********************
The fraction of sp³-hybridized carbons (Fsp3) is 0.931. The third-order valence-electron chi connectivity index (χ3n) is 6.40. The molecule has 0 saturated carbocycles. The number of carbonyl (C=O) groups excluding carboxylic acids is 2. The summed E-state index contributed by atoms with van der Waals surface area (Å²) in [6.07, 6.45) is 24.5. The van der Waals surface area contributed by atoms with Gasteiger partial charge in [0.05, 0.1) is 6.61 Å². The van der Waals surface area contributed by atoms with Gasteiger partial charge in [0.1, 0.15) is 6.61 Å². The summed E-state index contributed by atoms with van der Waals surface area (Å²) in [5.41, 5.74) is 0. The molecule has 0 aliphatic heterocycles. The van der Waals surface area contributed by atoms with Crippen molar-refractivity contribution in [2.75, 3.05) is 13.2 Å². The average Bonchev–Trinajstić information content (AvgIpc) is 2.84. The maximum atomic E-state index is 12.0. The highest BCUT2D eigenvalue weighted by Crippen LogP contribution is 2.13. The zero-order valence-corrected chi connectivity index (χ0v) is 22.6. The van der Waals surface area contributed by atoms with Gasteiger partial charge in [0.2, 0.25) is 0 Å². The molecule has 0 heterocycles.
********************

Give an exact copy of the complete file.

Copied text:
The fraction of sp³-hybridized carbons (Fsp3) is 0.931. The third-order valence-electron chi connectivity index (χ3n) is 6.40. The molecule has 0 saturated carbocycles. The number of carbonyl (C=O) groups excluding carboxylic acids is 2. The summed E-state index contributed by atoms with van der Waals surface area (Å²) in [6.07, 6.45) is 24.5. The van der Waals surface area contributed by atoms with Gasteiger partial charge in [0.05, 0.1) is 6.61 Å². The van der Waals surface area contributed by atoms with Gasteiger partial charge in [0.1, 0.15) is 6.61 Å². The summed E-state index contributed by atoms with van der Waals surface area (Å²) in [5.41, 5.74) is 0. The molecule has 0 aliphatic heterocycles. The van der Waals surface area contributed by atoms with Crippen molar-refractivity contribution in [2.75, 3.05) is 13.2 Å². The average Bonchev–Trinajstić information content (AvgIpc) is 2.84. The maximum atomic E-state index is 12.0. The highest BCUT2D eigenvalue weighted by Crippen LogP contribution is 2.13. The zero-order valence-corrected chi connectivity index (χ0v) is 22.6. The van der Waals surface area contributed by atoms with Gasteiger partial charge in [0.2, 0.25) is 0 Å². The molecule has 0 heterocycles.